Microneedling is a non-surgical skincare therapy that has attracted a lot of attention in recent years and has become a treatment of choice for celebs like Jennifer Aniston, Demi Moore, and others. But is microneedling something that has to be done in a clinic? Will using a dermaroller at home produce the same results at a more affordable price?
In this blog, we take a closer look at both at-home dermarolling and medical microneedling—what they are as well as the pros and cons of each—so keep reading to learn more:
Dermarolling vs. Medical Microneedling
At-home dermarolling and medical microneedling both work based on the same principal. By penetrating rapidly and precisely with fine needles and creating micro-wounds in the surface layers of your skin, they are able to stimulate collagen production in order to repair imperfections like fine lines and wrinkles, discolouration, and scars.
Dermarollers are handheld microneedling instruments that are meant to be used at home. Typically, they come in one of two styles—rollers and stamps (or pens).
- Rollers usually have barrel-like heads covered or filled with small needles that create tiny pinpricks as they are rolled over your face or body.
- Stamps (or pens) have flat heads on which needles rest. They are ideal for hard-to-reach and sensitive areas like the skin around your eyes and mouth.
If you are new to dermarollers, it’s important to make sure you don’t overdo your at-home treatments. Sometimes people assume that if they use their dermaroller more frequently or intensely that they will see even better results. In reality, this approach can have the opposite effect—harming your skin and causing scarring or marks that would require additional (and potentially costly) treatments to fix.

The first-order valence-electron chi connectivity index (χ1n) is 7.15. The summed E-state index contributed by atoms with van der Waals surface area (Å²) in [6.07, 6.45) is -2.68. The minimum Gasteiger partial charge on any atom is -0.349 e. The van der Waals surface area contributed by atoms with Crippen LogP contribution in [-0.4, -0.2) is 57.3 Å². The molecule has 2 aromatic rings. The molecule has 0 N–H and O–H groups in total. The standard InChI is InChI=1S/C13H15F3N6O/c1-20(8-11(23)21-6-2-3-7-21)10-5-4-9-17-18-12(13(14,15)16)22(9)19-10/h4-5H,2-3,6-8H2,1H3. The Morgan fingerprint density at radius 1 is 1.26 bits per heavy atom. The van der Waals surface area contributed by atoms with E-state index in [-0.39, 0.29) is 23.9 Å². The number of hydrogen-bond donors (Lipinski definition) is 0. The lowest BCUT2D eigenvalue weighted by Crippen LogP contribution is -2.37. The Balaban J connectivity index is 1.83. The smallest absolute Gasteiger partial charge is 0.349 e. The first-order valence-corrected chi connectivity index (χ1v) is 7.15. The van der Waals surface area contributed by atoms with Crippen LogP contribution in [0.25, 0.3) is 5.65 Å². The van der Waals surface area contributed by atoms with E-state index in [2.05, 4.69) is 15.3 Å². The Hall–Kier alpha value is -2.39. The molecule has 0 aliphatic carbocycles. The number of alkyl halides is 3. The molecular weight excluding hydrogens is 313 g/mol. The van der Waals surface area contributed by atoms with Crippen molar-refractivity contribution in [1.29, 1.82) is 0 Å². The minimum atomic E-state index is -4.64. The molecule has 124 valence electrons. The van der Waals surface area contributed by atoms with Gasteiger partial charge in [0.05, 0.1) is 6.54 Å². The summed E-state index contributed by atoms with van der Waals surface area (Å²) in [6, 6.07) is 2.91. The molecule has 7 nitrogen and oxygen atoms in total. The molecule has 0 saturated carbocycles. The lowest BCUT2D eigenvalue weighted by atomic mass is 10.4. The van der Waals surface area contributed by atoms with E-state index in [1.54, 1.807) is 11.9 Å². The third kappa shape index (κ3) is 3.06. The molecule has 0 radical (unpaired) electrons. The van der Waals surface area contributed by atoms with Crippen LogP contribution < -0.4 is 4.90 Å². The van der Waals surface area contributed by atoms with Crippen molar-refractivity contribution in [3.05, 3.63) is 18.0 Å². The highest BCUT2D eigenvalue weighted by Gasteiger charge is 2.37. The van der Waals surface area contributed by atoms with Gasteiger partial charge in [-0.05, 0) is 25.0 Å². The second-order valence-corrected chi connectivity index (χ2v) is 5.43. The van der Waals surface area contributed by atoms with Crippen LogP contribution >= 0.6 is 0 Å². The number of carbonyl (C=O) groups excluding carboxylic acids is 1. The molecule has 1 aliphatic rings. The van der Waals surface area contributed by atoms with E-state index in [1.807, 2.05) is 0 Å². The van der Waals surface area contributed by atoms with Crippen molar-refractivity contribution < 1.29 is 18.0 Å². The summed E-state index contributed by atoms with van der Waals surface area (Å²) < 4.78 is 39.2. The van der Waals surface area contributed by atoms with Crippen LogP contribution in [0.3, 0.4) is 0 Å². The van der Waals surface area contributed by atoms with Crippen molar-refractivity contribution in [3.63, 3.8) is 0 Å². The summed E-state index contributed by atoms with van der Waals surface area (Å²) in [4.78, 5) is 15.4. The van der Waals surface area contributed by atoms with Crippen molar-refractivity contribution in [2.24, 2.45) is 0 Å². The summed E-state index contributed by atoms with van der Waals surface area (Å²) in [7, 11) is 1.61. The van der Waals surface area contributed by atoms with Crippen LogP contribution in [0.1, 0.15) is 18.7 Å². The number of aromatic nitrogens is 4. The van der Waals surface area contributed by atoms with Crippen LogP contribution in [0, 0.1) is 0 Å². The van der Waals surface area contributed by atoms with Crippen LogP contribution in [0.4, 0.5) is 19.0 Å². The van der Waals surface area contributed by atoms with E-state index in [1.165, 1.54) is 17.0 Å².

If you have purchased a handheld dermarolling instrument from Brampton Cosmetic and have questions about how to use it, please get in touch with us! We would be happy to talk to you about your skincare concerns and recommend an appropriate treatment plan that includes your dermarolling device.
Medical microneedling is performed in a clinic by trained, experienced practitioners using advanced microneedling devices. Medical-grade microneedling instruments are capable of penetrating more deeply and accurately to deliver longer-lasting results.
At Brampton Cosmetic, we offer two types of medical microneedling treatments—InnoPen and Beauty Booster. InnoPen microneedling treatments work by perforating your skin in a stamp-like motion to draw blood to the surface and prompt your body’s natural healing processes. During a Beauty Booster microneedling treatment, the Injection Specialist will actually inject hyaluronic acid under your skin to treat more advanced issues and reveal longer lasting results.
The Pros and Cons of Dermarolling
One of the main advantages with dermarolling is how accessible it is. The instruments themselves are relatively affordable, and it’s something people can easily do at home and on their own time.
Although at-home dermarolling can produce noticeable results, it is not without its challenges: